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American Bee Journal

Beekeeping Basics – April 2024: Fail-safe Splits

By May 20, 2024No Comments

Around this time of year, I have the most glorious recurring dreams about swarms. Usually, the dream starts out like any run-of-the-mill dream about working for hire on Taylor Swift’s rainforest unicorn farm. I’m usually crawling around on the soft fragrant ground, trimming iridescent fringed aphids from a coral reef tree, when my knees begin to glow with agony. I’m kneeling on bunches of bees. (Have you ever accidentally kneeled on bees? It really gets your attention!)
But my stinging pain shifts to mesmerized awe as a crescendoing hum makes me look up. Before my eyes, a marvelous swarm hangs from a golden grapevine. I retract my scissor claws, leap over an elephant, and fly to my bee shed to gather my swarm gear. From a bird’s eye view, I spy another swarm hanging from a peony tree — and another from the eaves of the Taj Mahal. Swarms are everywhere, and the rest of my dream is spent trying to turn any and all impossible objects into swarm capture containers.
It’s both a relief and a disappointment to wake up from these dreams. I usually don’t wake up until I’ve secured at least five out of the thirty-eight illusory swarms. So I begin my day a little crestfallen that I haven’t magically replaced my winter deadouts with free bees gathered from mystical settings, but also relieved. As fun and thrilling as it might be, chasing swarms isn’t a significant part of my beekeeping operation and not an activity I look forward to.
For new beekeepers, swarms are nature’s bountiful upstart gift, but for beekeepers with a few years under their belt, and especially those living in urban and suburban settings, letting bees swarm is an irresponsible gamble. A swarm in the air can easily get away, causing a loss to the originating hive — a total loss if the colony doesn’t requeen. Swarms can also end up a nuisance for a neighbor if bees take up residence in the roof or walls of a home.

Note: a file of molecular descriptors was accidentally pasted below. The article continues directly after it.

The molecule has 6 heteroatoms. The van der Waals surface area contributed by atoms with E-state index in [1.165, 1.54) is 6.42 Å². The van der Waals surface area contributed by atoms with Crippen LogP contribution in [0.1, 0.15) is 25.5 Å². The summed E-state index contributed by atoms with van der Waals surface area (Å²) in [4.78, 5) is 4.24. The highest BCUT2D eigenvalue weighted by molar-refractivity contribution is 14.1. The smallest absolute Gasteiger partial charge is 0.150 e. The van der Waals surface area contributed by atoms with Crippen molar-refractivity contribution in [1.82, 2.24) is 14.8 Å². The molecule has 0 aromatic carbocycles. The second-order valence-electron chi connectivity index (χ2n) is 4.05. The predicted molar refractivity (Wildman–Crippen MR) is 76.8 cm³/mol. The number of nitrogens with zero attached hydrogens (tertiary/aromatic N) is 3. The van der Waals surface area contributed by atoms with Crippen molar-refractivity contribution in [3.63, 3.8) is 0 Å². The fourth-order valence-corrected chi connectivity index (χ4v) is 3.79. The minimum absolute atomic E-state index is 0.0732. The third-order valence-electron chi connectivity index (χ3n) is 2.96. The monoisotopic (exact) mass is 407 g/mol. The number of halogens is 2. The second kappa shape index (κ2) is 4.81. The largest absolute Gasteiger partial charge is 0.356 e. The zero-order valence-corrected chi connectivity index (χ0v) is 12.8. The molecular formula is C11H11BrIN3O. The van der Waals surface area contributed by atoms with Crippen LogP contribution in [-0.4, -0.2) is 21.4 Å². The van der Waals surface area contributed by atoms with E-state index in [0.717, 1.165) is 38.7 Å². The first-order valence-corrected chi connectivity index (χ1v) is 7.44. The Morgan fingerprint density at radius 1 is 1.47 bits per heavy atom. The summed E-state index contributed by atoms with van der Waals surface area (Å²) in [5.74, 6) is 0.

Instead of letting hives swarm out, why not cut a swarm off at the pass before any of these probable downsides occur? Keep your queen and all your bees! A healthy overwintered hive should be split!
The benefits of making splits far outweigh the fun of catching swarms. Splitting is much easier and less time-consuming. When timed right, early splits can do a lot of the heavy lifting when it comes to colony buildup, saving you sugar and trips to the apiary. Once you get into a habit of making early annual splits, you’ll find you have more time to maximize the honey flow, as well as an opportunity to sell quality nucs.

Annual splits are a sign of beekeeping achievement
These days, it’s hard to pull ourselves away from “scrolling” — the act of “looking things up” on the internet, or simply, moving down a list of posts or shopping options. I think this is one reason why there has been such a lasting boom in beekeeping. Beekeeping is highly shoppable and extremely visible on social media. It represents a change of lifestyle for the better — a conquering of one’s fears and a return to nature. It’s not uncommon for social media-inspired beekeepers to experience steep winter losses, but most continue in their pursuit, giving it at least another season, if not two or three. The compelling intelligence of the hive mind keeps us beekeepers coming back, as does the ease and relative affordability of reinvesting in nucs and packages.
From my perspective as an apiary inspector, I witness most new beekeepers trying again and again until they prevail. And being someone who writes permits for colonies to cross county and state lines, I see a need for locally sourced nucs and I encourage all newer beekeepers with three or more years of experience to consider selling their healthy splits. Healthy local nucs on grade A comb will always sell, and beekeepers providing these nucs should feel proud for contributing to their beekeeping community. Also, once a beekeeper learns what it takes to get a colony through the winter, they deserve to recoup some of the cost they’ve incurred along the way to becoming a sustainable beekeeper. Anyone capable of raising healthy bees on sound frames can be an eligible source of spring nucs.
Of course, beekeepers seeking to expand their own apiaries should keep their splits — but how much of an increase is sensible? How many splits should you make from one colony? It all depends on… (end of excerpt)

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